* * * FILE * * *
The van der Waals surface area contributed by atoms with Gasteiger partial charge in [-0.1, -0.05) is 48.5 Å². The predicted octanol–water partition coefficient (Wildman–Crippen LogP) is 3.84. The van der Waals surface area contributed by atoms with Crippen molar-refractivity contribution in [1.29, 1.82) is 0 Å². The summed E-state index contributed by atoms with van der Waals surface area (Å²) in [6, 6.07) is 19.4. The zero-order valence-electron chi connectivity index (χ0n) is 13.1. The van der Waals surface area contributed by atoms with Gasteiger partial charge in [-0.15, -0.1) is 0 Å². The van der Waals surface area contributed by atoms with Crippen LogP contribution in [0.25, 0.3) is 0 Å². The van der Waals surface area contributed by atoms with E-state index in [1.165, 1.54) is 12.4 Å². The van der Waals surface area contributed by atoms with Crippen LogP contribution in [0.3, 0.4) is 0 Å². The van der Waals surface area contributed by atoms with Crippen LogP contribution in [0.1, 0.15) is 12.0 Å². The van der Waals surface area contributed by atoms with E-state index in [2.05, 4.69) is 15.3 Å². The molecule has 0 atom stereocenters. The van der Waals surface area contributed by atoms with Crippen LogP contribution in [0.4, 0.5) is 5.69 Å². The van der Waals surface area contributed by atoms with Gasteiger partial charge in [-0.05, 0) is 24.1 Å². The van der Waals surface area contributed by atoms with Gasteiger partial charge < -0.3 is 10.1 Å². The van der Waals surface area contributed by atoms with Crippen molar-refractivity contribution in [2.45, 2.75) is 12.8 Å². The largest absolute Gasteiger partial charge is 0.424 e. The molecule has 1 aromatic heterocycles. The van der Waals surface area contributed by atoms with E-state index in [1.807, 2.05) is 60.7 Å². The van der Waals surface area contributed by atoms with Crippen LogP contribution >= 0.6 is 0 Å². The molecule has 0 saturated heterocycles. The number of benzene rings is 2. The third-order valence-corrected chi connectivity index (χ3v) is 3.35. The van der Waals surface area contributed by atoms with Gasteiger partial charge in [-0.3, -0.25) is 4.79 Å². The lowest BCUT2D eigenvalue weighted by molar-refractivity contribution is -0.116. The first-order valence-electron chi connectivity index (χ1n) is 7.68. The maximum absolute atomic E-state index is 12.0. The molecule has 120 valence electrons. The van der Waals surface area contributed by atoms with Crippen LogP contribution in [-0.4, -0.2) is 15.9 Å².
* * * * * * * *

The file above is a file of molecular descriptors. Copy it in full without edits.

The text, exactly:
The van der Waals surface area contributed by atoms with Gasteiger partial charge in [-0.1, -0.05) is 48.5 Å². The predicted octanol–water partition coefficient (Wildman–Crippen LogP) is 3.84. The van der Waals surface area contributed by atoms with Crippen molar-refractivity contribution in [1.29, 1.82) is 0 Å². The summed E-state index contributed by atoms with van der Waals surface area (Å²) in [6, 6.07) is 19.4. The zero-order valence-electron chi connectivity index (χ0n) is 13.1. The van der Waals surface area contributed by atoms with Gasteiger partial charge in [-0.15, -0.1) is 0 Å². The van der Waals surface area contributed by atoms with Crippen LogP contribution in [0.25, 0.3) is 0 Å². The van der Waals surface area contributed by atoms with E-state index in [1.165, 1.54) is 12.4 Å². The van der Waals surface area contributed by atoms with Crippen LogP contribution in [0.3, 0.4) is 0 Å². The van der Waals surface area contributed by atoms with Crippen LogP contribution in [0.1, 0.15) is 12.0 Å². The van der Waals surface area contributed by atoms with E-state index in [2.05, 4.69) is 15.3 Å². The molecule has 0 atom stereocenters. The van der Waals surface area contributed by atoms with Crippen LogP contribution in [0.4, 0.5) is 5.69 Å². The van der Waals surface area contributed by atoms with Gasteiger partial charge in [-0.05, 0) is 24.1 Å². The van der Waals surface area contributed by atoms with Gasteiger partial charge < -0.3 is 10.1 Å². The van der Waals surface area contributed by atoms with Crippen molar-refractivity contribution in [2.45, 2.75) is 12.8 Å². The largest absolute Gasteiger partial charge is 0.424 e. The molecule has 1 aromatic heterocycles. The van der Waals surface area contributed by atoms with E-state index in [1.807, 2.05) is 60.7 Å². The van der Waals surface area contributed by atoms with Crippen LogP contribution >= 0.6 is 0 Å². The molecule has 0 saturated heterocycles. The number of benzene rings is 2. The third-order valence-corrected chi connectivity index (χ3v) is 3.35. The van der Waals surface area contributed by atoms with Gasteiger partial charge in [-0.3, -0.25) is 4.79 Å². The lowest BCUT2D eigenvalue weighted by molar-refractivity contribution is -0.116. The first-order valence-electron chi connectivity index (χ1n) is 7.68. The maximum absolute atomic E-state index is 12.0. The molecule has 120 valence electrons. The van der Waals surface area contributed by atoms with Crippen LogP contribution in [-0.4, -0.2) is 15.9 Å².